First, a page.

Welcome to the first of my monthly UK weather tracker posts! Every month I will update the charts to show how exceptional or not our weather has been for the last month as well as additional charts that explore our unpredictable weather in more detail. All data used in these posts come from the UK Met Office.
It is early March and outside my window, a cherry tree has started to bud. For my wife this is a welcome sign of spring and marks the end of her second full winter of living in Britain. To go from living in sunny Texas to the unpredictable UK takes some getting used to but as we all know, 2 seasons is not enough to experience the variety of weather that is possible in the UK. I can tell her that on average the average 24-hour temperature was 5 degrees Celsius across the UK this winter but she has no context to judge whether that is a warm or cool winter.
Putting recent experience into context is a core skill of any statistician. Finding the best way to compare with today with yesterday allows anybody to easily to draw conclusions about whether there is anything exceptional about today. Before I can do this, I have to define what I mean by “yesterday”. Typically, this is a period of time which can cover anything from one day to a thousand years. For my weather tracker, I have decided to work with the concept of “living memory” which I define to be a maximum of 100 years. So I will be comparing 2017 with data drawn from 1917 to 2016. Depending on the statistic I want to use, the Met Office provides data from either 1910, 1930 or 1961 so it is not always possible to have 100 years to compare and this is indicated on my charts below.
The method of comparison I will use will be to compare each month in 2017 with 5 percentiles calculated from the “living memory” data. These are:
- 0th percentile (or MINIMUM value) observed within living memory.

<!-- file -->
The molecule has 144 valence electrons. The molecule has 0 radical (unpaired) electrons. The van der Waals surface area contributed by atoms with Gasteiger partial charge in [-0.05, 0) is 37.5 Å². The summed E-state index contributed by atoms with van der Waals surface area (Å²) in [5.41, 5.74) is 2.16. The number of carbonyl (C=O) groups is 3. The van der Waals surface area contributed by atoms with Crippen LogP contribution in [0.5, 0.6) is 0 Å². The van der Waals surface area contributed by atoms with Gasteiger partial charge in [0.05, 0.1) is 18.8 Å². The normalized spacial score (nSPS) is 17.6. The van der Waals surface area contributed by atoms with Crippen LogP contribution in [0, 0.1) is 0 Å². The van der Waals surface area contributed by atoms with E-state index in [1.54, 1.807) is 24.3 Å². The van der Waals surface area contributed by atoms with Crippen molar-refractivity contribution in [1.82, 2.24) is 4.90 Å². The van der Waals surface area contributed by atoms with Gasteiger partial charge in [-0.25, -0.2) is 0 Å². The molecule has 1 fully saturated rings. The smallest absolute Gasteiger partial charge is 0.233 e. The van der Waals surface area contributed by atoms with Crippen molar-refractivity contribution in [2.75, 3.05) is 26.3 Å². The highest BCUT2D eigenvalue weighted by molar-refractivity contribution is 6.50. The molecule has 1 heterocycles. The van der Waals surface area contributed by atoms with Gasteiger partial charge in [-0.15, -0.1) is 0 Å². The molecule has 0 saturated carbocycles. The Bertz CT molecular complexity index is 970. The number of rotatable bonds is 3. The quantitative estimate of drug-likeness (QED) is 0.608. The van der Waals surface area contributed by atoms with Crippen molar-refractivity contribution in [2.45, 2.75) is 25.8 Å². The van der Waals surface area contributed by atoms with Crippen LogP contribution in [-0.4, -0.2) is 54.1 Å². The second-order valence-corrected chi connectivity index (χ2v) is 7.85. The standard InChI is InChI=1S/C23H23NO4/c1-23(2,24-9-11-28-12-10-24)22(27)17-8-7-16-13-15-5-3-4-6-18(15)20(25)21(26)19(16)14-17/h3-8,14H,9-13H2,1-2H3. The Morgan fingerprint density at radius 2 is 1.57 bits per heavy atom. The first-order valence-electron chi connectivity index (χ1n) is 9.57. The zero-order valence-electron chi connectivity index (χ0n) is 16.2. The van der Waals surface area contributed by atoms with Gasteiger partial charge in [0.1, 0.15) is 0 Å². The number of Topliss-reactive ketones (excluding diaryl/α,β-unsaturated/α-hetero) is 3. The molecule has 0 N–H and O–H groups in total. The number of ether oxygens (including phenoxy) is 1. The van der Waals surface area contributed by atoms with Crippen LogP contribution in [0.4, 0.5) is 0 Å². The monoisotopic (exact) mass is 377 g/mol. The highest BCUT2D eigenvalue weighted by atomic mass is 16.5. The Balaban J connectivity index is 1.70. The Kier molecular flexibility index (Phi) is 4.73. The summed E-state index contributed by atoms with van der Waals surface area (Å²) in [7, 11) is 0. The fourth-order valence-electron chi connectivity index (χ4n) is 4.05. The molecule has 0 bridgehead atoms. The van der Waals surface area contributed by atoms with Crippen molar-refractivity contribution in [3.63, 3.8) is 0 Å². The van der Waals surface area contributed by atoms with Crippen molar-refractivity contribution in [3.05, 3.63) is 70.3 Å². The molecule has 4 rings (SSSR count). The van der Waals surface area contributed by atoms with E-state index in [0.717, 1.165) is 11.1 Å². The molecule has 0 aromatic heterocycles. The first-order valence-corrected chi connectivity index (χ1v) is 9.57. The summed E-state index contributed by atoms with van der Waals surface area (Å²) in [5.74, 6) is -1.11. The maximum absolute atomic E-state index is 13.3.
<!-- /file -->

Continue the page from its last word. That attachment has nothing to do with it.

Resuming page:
- 10th percentile (or LOWER DECILE) i.e. the value corresponding the LOWEST 10% of values observed within living memory.
- 50th percentile (or MEDIAN value) observed within living memory.
- 90th percentile (or UPPER DECILE) i.e. the value corresponding with the HIGHEST 10% of values observed within living memory.
- 100th percentile (or MAXIMUM value) observed within living memory.
I have calculated these percentiles for each month separately for 6 different weather statistics as shown in the charts below. Note that the Met Office defines winter as the months December to February which is why the horizontal scale shows the year as starting in December and ending in February. This means the first black dot is for December 2016 followed by 2 black dots for January & February 2017.
The 5 percentile lines should be intuitively obvious but for completeness I will list them here.
- Solid Green (Solid Red in Rainfall charts) are Maximums
- Dashed Green (Dashed Red in Rainfall charts) are Upper Deciles
- Solid Black are Medians
- Dashed Red (Dashed Green in Rainfall charts) are Lower Deciles
- Solid Red (Solid Green in Rainfall charts) are Minimums
The 6 statistics that I will be tracking from now on are:
- Chart A: Average temperature in Celsius over 24 hours. This of course mixes up day and night time.
- Chart B: Number of hours of Sunshine per day.
- Chart C: Amount of Rainfall per day in millimetres.
- Chart D: % of days that saw frost in the morning. I understand that the met office counts snow & ice as frost.
- Chart E: % of days that saw at least 1mm of rain. I denote these days as Rainy Days.
- Chart F: Rain Intensity which is the total amount of rainfall divided by the number of rainy days.
The rain intensity allows us to distinguish between months where we get steady rain which should show up as high % of rainy days but low rain intensity and months where we get sudden deluges which should show up as low % of rain days but high rain intensity.
So what should I make of the winter of 2017 especially in terms of setting my wife’s expectations for her life in Britain? 80% of the time, I expect months to fall between the upper and lower deciles. This is exactly what has happened this winter for Sunshine, Rainfall and Frost showing that this winter was unremarkable and somewhat typical of British winters. 20% of the time (or 1 year in 5) I would expect months outside of the dashed lines which was the case for Temperature in December and February but not for January. Temperature is the odd one out of the various weather statistics as the UK climate has warmed up in the last 30 years so the norm now is to have above-median temperatures. This is something that I will explore in a separate post. As far as my wife is concerned, last winter’s temperatures might be the new normal but there is nothing to say we will not get winters in the future which are 5 degrees colder than they were this winter!